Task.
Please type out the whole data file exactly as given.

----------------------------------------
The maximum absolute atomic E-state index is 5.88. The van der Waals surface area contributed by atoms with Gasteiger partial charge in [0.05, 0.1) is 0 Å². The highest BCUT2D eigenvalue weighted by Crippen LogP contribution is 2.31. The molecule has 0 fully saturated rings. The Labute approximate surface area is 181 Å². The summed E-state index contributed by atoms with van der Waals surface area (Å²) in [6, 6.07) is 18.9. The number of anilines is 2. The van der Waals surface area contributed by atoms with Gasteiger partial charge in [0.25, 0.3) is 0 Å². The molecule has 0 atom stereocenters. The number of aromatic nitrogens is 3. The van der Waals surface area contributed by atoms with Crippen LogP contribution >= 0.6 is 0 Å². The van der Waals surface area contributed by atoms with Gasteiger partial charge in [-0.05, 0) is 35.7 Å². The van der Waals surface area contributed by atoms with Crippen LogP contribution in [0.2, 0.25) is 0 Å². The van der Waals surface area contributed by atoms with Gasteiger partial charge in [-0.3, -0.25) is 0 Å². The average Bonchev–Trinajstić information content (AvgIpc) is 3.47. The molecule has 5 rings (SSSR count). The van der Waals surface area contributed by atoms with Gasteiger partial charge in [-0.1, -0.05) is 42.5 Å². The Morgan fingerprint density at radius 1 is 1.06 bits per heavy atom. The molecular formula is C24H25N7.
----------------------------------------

The maximum absolute atomic E-state index is 5.88. The van der Waals surface area contributed by atoms with Gasteiger partial charge in [0.05, 0.1) is 0 Å². The highest BCUT2D eigenvalue weighted by Crippen LogP contribution is 2.31. The molecule has 0 fully saturated rings. The Labute approximate surface area is 181 Å². The summed E-state index contributed by atoms with van der Waals surface area (Å²) in [6, 6.07) is 18.9. The number of anilines is 2. The van der Waals surface area contributed by atoms with Gasteiger partial charge in [0.25, 0.3) is 0 Å². The molecule has 0 atom stereocenters. The number of aromatic nitrogens is 3. The van der Waals surface area contributed by atoms with Crippen LogP contribution >= 0.6 is 0 Å². The van der Waals surface area contributed by atoms with Gasteiger partial charge in [-0.05, 0) is 35.7 Å². The van der Waals surface area contributed by atoms with Crippen LogP contribution in [0.2, 0.25) is 0 Å². The van der Waals surface area contributed by atoms with Gasteiger partial charge in [-0.3, -0.25) is 0 Å². The average Bonchev–Trinajstić information content (AvgIpc) is 3.47. The molecule has 5 rings (SSSR count). The van der Waals surface area contributed by atoms with Gasteiger partial charge in [-0.1, -0.05) is 42.5 Å². The Morgan fingerprint density at radius 1 is 1.06 bits per heavy atom. The molecular formula is C24H25N7.